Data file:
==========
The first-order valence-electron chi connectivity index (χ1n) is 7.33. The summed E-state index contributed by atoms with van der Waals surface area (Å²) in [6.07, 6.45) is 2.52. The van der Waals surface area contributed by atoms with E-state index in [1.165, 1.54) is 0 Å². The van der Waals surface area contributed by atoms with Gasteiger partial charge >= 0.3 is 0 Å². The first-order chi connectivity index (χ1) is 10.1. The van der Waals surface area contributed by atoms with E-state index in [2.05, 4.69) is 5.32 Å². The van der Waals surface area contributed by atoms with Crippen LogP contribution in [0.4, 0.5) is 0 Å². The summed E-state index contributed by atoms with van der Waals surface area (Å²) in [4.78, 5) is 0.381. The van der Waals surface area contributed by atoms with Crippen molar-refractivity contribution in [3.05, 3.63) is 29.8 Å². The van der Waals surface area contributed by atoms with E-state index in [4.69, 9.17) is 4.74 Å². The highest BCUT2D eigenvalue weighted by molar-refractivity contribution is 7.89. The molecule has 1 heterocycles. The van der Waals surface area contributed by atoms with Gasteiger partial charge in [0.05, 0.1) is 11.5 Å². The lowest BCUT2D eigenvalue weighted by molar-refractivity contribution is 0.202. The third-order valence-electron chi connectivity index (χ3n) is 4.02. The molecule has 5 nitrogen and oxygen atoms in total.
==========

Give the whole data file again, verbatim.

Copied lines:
The first-order valence-electron chi connectivity index (χ1n) is 7.33. The summed E-state index contributed by atoms with van der Waals surface area (Å²) in [6.07, 6.45) is 2.52. The van der Waals surface area contributed by atoms with E-state index in [1.165, 1.54) is 0 Å². The van der Waals surface area contributed by atoms with Gasteiger partial charge >= 0.3 is 0 Å². The first-order chi connectivity index (χ1) is 10.1. The van der Waals surface area contributed by atoms with E-state index in [2.05, 4.69) is 5.32 Å². The van der Waals surface area contributed by atoms with Crippen LogP contribution in [0.4, 0.5) is 0 Å². The summed E-state index contributed by atoms with van der Waals surface area (Å²) in [4.78, 5) is 0.381. The van der Waals surface area contributed by atoms with Crippen molar-refractivity contribution in [3.05, 3.63) is 29.8 Å². The van der Waals surface area contributed by atoms with E-state index in [4.69, 9.17) is 4.74 Å². The highest BCUT2D eigenvalue weighted by molar-refractivity contribution is 7.89. The molecule has 1 heterocycles. The van der Waals surface area contributed by atoms with Gasteiger partial charge in [0.05, 0.1) is 11.5 Å². The lowest BCUT2D eigenvalue weighted by molar-refractivity contribution is 0.202. The third-order valence-electron chi connectivity index (χ3n) is 4.02. The molecule has 5 nitrogen and oxygen atoms in total.